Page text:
Clinical and Prognostic Implications of Methods and Partition Values Used to Assess Left Atrial Volume by Two-Dimensional Echocardiography

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Abstract

Background

The 2015 American Society of Echocardiography/European Association of Cardiovascular Imaging recommendations for chamber quantification suggest new abnormality threshold and severity partition values for left atrial (LA) volume that are equally valid for the biplane method of disk (MOD) summation and the area-length method (ALM). However, they have never been clinically validated. Thus, we compared the clinical and prognostic impact of LA volume assessed by MOD and ALM by using both the 2015 and 2005 abnormality thresholds.

Methods

In a retrospective study of 467 patients with sinus rhythm and various cardiac conditions (median age 61 years, 68% men), maximal LA volumes were measured with MOD and ALM. Patients were followed for 3.7 ± 1.1 years to record both all-cause mortality and cardiac death.

Results

Applying the 2015 cutoff values, 21% of patients with dilated LA according to the 2005 recommendations were reclassified as normal. Severity of LA dilatation was reclassified in 48% (222/467) patients. ALM provided significantly larger LA volumes than MOD (41 [32; 58] mL/m2 vs 39 [30; 55] mL/m2; P = .0150), reclassifying 18% (84/467) of patients. Patients who died had larger LA volumes measured with both MOD (57 [38; 77] mL/m2 vs 37 [30; 51] mL/m2; P < .0001) and ALM (58 [40; 82] mL/m2 vs 40 [32; 54] mL/m2; P < .0001). Regardless of the method used, LA volume was a significant factor associated with mortality, with both the 2015 and 2005 cutoff values providing similar prognostic power.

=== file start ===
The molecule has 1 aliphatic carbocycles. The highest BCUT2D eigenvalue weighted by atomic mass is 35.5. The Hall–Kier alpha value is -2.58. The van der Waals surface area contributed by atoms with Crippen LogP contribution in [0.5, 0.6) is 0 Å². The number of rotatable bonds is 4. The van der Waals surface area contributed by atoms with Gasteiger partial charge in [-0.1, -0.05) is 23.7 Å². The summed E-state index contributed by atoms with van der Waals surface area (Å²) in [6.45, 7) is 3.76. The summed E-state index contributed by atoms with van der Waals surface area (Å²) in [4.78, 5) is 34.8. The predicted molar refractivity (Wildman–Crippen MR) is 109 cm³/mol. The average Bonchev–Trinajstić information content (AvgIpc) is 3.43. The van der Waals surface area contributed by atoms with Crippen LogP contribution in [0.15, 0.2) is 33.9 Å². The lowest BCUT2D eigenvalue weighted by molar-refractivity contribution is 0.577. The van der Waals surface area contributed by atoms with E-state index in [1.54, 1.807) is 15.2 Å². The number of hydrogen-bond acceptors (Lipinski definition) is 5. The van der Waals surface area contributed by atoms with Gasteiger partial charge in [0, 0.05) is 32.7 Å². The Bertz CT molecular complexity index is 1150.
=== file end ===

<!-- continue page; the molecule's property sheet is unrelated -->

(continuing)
Conclusions

The use of 2015 partition values and different methods of LA volume measurement leads to significant changes in patients’ clinical profiles. LA enlargement is an important prognostic indicator independent of cutoff values and methods used. Care should be taken to ensure consistent measurements and interpretation of two-dimensional echocardiography LA volume during patient follow-up.

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